Study: Latino population growth slips behind Asian Americans
The growth of the U.S. Latino population—once the nation's fastest growing—slowed considerably over the past seven years and slipped behind that of Asian Americans amid declining Hispanic immigration and birth rates, a study released Thursday found.
The Pew Research Center study, which analyzed U.S. Census Bureau data, found that the U.S. Hispanic population grew annually on average by 2.8 percent between 2007 and 2014.
That's down from the 4.4 percent annual growth from 2000 to 2007, before the Great Recession.
By comparison, the Asian American population grew around 3.4 percent on average annually during the same period.
William H. Frey, a demographer with the Brookings Institution's Metropolitan Policy Program, the slower growth is largely a factor of the economy. A slower economy is influencing families to hold off on having more children, and it's discouraging migration amid stronger border enforcement, he said.
Kenneth M. Johnson, a senior demographer at the University of New Hampshire's Carsey School of Public Policy, said U.S. Hispanic women between the ages of 20 to 24 have seen a 36 percent decline in birth rates.
"That's by far the largest decline of any other group," Johnson said.
Despite slowing population growth, Latinos still accounted for 54 percent of the nation's population growth between 2000 and 2014, according to the nonpartisan Pew Research Center.
Regional growth patterns also have changed some following the economic downturn of 2007 reflecting the changing economies of states, the study found.
Counties in the South continued to account for the largest share of the nation's Hispanic population growth—43 percent between 2007 and 2014. Among the other fastest-growing counties for Latinos were Luzerne County in Pennsylvania, Beadle County in South Dakota, Duchesne County in Utah and Burleigh County in North Dakota.
"Latinos are coming to Utah because the government here is doing a lot to create jobs," said Rogelio Franco of Entre Latinos, a Salt Lake City, Utah advocacy group that works to integrate Hispanics into the state. Entre Latinos was not affiliated with the study.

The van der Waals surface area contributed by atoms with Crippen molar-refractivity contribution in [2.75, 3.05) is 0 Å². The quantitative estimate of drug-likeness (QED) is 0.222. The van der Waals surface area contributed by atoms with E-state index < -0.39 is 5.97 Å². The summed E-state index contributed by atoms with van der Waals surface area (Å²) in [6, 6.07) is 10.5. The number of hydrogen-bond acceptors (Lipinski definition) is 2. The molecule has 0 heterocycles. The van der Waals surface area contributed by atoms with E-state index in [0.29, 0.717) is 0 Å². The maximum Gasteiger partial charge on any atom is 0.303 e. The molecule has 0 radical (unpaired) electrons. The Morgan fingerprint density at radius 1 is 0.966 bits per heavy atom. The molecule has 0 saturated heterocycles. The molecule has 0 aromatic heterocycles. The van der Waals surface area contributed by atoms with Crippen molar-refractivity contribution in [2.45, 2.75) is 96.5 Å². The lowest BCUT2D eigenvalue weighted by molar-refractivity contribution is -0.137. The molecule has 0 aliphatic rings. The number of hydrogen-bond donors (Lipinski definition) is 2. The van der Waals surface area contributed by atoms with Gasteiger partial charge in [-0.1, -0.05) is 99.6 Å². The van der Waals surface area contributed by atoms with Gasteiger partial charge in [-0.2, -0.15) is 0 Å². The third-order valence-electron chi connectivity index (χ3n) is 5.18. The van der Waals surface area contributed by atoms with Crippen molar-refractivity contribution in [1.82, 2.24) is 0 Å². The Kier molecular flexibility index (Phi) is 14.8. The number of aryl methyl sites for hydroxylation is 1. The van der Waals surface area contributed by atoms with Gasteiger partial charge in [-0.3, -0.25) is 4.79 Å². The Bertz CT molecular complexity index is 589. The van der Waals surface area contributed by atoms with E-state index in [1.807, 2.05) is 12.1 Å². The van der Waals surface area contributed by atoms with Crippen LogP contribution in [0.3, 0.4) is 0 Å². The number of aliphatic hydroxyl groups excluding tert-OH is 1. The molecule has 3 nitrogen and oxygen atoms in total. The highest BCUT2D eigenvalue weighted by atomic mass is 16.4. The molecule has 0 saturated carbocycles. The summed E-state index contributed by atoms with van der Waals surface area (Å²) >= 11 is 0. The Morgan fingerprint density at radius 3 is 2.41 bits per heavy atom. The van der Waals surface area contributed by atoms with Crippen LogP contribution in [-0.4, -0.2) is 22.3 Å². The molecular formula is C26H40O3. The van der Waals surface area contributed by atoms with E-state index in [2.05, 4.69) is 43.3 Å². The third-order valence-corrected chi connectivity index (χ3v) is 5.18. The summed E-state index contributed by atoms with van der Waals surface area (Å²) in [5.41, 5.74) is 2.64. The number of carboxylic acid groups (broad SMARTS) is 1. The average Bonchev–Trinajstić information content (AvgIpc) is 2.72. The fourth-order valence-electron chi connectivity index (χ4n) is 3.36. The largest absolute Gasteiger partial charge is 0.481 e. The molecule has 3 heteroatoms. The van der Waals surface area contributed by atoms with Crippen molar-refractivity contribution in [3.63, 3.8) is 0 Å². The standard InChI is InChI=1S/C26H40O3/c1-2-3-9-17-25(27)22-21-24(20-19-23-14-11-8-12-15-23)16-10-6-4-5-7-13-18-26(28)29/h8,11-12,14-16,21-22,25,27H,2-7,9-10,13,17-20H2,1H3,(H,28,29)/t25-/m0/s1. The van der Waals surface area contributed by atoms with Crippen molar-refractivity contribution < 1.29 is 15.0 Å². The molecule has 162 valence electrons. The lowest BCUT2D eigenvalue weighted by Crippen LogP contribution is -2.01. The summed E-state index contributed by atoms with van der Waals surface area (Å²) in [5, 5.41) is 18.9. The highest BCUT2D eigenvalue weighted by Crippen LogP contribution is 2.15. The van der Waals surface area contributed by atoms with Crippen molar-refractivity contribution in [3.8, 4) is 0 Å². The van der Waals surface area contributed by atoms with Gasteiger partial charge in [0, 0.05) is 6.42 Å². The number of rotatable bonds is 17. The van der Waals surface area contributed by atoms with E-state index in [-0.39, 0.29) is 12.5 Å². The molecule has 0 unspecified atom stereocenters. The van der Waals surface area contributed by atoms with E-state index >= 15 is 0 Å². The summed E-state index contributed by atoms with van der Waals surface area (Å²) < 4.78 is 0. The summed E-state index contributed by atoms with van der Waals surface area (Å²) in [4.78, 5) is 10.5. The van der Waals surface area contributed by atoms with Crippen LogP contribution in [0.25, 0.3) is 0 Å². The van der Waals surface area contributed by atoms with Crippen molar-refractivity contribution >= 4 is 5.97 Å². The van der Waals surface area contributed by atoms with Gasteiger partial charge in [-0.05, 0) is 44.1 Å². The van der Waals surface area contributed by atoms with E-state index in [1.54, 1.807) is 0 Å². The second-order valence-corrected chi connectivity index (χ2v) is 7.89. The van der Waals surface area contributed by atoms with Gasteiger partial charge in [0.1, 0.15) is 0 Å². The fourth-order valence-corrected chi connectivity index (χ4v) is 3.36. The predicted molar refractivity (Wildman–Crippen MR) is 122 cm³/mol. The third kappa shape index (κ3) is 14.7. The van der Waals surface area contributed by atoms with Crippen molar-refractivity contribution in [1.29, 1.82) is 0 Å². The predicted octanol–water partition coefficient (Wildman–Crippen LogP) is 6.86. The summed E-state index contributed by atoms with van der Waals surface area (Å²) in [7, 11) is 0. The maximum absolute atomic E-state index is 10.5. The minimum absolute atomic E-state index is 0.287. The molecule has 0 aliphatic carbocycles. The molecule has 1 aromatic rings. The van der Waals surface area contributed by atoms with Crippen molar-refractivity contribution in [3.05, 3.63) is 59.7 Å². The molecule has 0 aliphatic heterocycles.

Franco said he thinks the declining birth rate is a result of Latino millennials holding off on having children while pursuing their education.
"They are planning more," Franco said. "They are focusing on other things."
The growth in North Dakota's statewide Latino population nearly doubled to 18,000, making it the state with the highest Hispanic growth rate over seven years. Though small in numbers compared to states like California and Texas, the rise in Latino residents has put pressures on local governments and nonprofits to accommodate the new residents.
For example, in 2014 Catholic nuns from Mexico were sent to North Dakota to help serve new Hispanic parishioners in that state.
North Dakota had experienced an oil boom until recently, attracting workers from around the country. It remains one of the least diverse states in the country.
"Latino population growth has become less concentrated in counties with historically large Latino populations and whose Latino population grew by at least 10,000," the study's authors wrote.
Though the growth has slowed in the last seven years, the Latino population in the South has exploded when examined over 14 years.
From 2000 to 2014, Latino populations in Tennessee and South Carolina, for example, nearly tripled.
North Carolina also saw its population spike 136 percent since 2000, the report said.
Mauricio Castro, an organizer with the North Carolina Congress of Latino Organizations, said Latino immigrants coming to the region tend to work in the construction or service industry.
Still, between 2007 and 2014, nearly 40 counties experienced declines in the percentage of Latinos. Most of those counties were in Colorado, New Mexico and Texas—states with traditionally large Hispanic populations.
Frey said once the U.S. economy starts picking up, he expects to see a return of higher rates of immigration and increase births.
"This is not the end of Latino growth in the United States by any means," Frey said.
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